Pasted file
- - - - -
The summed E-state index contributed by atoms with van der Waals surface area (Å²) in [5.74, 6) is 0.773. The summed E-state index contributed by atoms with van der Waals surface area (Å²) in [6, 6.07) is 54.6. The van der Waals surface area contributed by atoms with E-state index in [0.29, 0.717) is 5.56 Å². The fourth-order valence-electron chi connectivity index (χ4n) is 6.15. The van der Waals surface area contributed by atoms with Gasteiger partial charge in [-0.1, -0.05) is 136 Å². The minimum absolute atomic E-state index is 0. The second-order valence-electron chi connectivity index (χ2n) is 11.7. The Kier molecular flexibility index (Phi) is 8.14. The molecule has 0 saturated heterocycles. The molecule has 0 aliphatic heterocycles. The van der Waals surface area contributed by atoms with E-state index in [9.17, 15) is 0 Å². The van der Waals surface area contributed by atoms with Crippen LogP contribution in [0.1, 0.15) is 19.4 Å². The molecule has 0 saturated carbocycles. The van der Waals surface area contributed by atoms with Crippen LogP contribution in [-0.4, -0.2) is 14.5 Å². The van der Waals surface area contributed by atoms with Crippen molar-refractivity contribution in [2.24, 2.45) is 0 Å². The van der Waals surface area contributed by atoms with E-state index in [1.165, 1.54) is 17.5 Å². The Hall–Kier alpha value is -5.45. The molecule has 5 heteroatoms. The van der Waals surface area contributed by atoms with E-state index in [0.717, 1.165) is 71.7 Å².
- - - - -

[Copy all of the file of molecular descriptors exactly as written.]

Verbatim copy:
The summed E-state index contributed by atoms with van der Waals surface area (Å²) in [5.74, 6) is 0.773. The summed E-state index contributed by atoms with van der Waals surface area (Å²) in [6, 6.07) is 54.6. The van der Waals surface area contributed by atoms with E-state index in [0.29, 0.717) is 5.56 Å². The fourth-order valence-electron chi connectivity index (χ4n) is 6.15. The van der Waals surface area contributed by atoms with Gasteiger partial charge in [-0.1, -0.05) is 136 Å². The minimum absolute atomic E-state index is 0. The second-order valence-electron chi connectivity index (χ2n) is 11.7. The Kier molecular flexibility index (Phi) is 8.14. The molecule has 0 saturated heterocycles. The molecule has 0 aliphatic heterocycles. The van der Waals surface area contributed by atoms with E-state index in [9.17, 15) is 0 Å². The van der Waals surface area contributed by atoms with Crippen LogP contribution in [0.1, 0.15) is 19.4 Å². The molecule has 0 saturated carbocycles. The van der Waals surface area contributed by atoms with Crippen LogP contribution in [-0.4, -0.2) is 14.5 Å². The van der Waals surface area contributed by atoms with Crippen molar-refractivity contribution in [2.24, 2.45) is 0 Å². The van der Waals surface area contributed by atoms with E-state index in [1.165, 1.54) is 17.5 Å². The Hall–Kier alpha value is -5.45. The molecule has 5 heteroatoms. The van der Waals surface area contributed by atoms with E-state index in [0.717, 1.165) is 71.7 Å².